Child Labor and The Girl Effect


Jayanti was only 8 years old when my brother-in-law discovered her.

She had been working as a live-in domestic servant for the people next door in their small town in West Bengal. It was clear by her appearance that she had not been treated well. She was exhausted, malnourished and unkempt.

For over 2 million women and girls in India, domestic work is fueled by economic necessity, and despite the efforts of NGOs like the National Domestic Workers Movement and laws prohibiting child labor, the respectable industry remains largely unregulated.

Would you like to come live with a nice family? he asked her.

She nodded, sobbing.

My husband remembers the day when Jayanti arrived at their home. His sister was given the task of bathing the child and brushing her hair. She was outfitted with new clothes and treated as one of the children. Her chores included providing cups of water when requested and helping their mother in the kitchen.

In exchange, his family provided needed remuneration to her birth family. She was sent to school and got married in her twenties at my father-in-law’s expense. She still lives close to their home and visits with her baby often.

I wonder, sometimes, where she would have ended up if my brother-in-law hadn’t intervened. An estimated 25% of domestic workers in India are under the age of 14, and many of them aren’t so fortunate.

Can you imagine the kind of financial desperation a mother would have to be in to send her young daughter to work for strangers?

I get a lump in my throat thinking about it.

Wouldn’t it be wonderful if children the world over had the freedom to be children? To play and to learn and to figure out who they want to become?

It’s possible. 

The Girl Effect is the radical, hopeful idea that the most effective solution to global poverty is investing in the education and safety of girls like Jayanti in the developing world. Investing in a girl will sometimes mean microfinancing her mother or older sister in order to free her to go to school. An educated girl is far more likely to send her own daughters to school…

And so it goes. 

I hope you’ll take the time to watch the video below and share your thoughts. You are invited to post about the Girl Effect at your blog this week, read what others have written and add your link. We truly have more power than we think.


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6 Responses to Child Labor and The Girl Effect

  1. Clark & Gaile Warren says:

    Love this touching story with its happy ending for one lucky girl.
    May there be an ever increasing number of such stories!
    In the meantime, please caption your beautiful photo! Who’s who…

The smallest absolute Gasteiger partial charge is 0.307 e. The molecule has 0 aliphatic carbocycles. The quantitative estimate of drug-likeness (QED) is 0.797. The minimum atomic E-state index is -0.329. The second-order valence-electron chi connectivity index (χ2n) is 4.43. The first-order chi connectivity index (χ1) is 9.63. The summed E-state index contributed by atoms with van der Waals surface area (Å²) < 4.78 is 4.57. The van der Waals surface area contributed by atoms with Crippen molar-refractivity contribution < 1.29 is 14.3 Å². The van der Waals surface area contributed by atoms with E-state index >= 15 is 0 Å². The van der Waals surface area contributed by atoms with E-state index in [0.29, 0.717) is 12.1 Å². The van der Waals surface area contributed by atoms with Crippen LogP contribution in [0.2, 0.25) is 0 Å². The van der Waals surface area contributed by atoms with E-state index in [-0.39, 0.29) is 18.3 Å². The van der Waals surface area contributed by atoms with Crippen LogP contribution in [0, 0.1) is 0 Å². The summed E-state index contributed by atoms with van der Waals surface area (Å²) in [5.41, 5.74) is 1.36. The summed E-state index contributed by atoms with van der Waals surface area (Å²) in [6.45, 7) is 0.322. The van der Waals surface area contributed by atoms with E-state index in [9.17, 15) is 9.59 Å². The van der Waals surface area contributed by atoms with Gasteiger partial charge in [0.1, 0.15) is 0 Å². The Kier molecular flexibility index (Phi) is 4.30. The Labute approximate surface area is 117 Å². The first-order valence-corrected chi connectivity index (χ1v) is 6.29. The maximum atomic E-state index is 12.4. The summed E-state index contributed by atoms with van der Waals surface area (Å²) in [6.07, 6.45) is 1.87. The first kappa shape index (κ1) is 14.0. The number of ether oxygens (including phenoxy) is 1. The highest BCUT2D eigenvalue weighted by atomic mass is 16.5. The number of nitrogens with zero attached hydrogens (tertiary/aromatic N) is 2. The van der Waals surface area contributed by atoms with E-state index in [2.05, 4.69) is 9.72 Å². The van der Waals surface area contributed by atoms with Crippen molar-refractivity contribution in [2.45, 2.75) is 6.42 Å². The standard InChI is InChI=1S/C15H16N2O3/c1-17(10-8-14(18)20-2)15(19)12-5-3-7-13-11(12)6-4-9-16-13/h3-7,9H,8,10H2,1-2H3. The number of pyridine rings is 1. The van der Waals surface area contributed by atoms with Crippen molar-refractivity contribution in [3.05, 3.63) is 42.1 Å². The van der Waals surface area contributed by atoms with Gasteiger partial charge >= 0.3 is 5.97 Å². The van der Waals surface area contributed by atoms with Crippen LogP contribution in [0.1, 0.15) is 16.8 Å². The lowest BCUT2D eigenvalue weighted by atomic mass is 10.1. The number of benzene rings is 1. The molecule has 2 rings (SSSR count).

• Rupa says:

      Thanks, you two! From left to right: The amazing Jayanti, whose banana-flower stir fry will make you swoon; Jayati Bou-di who is holding my nephew Gora; Yours truly; and Chobi, who works around their house a couple of days a week and told me she thought I was beautiful. :) Aren’t I lucky, too?

  2. Roxanne says:

    Children having the chance to be children… to play. It is so wonderful to hear someone emphasize the importance of play and joy. I heard Marianne Elliott (@zenpeacekeeper) talk about this in a recent interview of hers and it really rseonated. I feel like even those of us who grew up in environments radically different from those the Girl Effect videos portray could benefit from remembering to play and to celebrate our lives a little. Thank you for sharing this beautiful story….

    • Rupa says:

      You make a good point, Roxanne. I find that, for a balanced life, I need to play at every age! From a yogic perspective, joy is, after all, our inherent nature.

      Sometimes it might seem that we’re being frivolous, especially if we have pressing responsibilities. But like Marianne Elliott has emphasized, we can be of better service to the world when we take better care of our selves. Thank you for your encouraging words.

  3. Kelly says:

    It makes me so happy to know that people like your brother-in-law really do exist. I’ve always wondered if I’d ever have the chance to do anything so kind. And now, clicking through to this page: I see I can do plenty. $25 gets a sheep so a family can afford to keep their daughter in school another year!

    • Rupa says:

      Hooray! Thank you, Kelly, for providing precisely what this post needed: a practical “next step” to help. Easy and powerful! I’m so grateful. x

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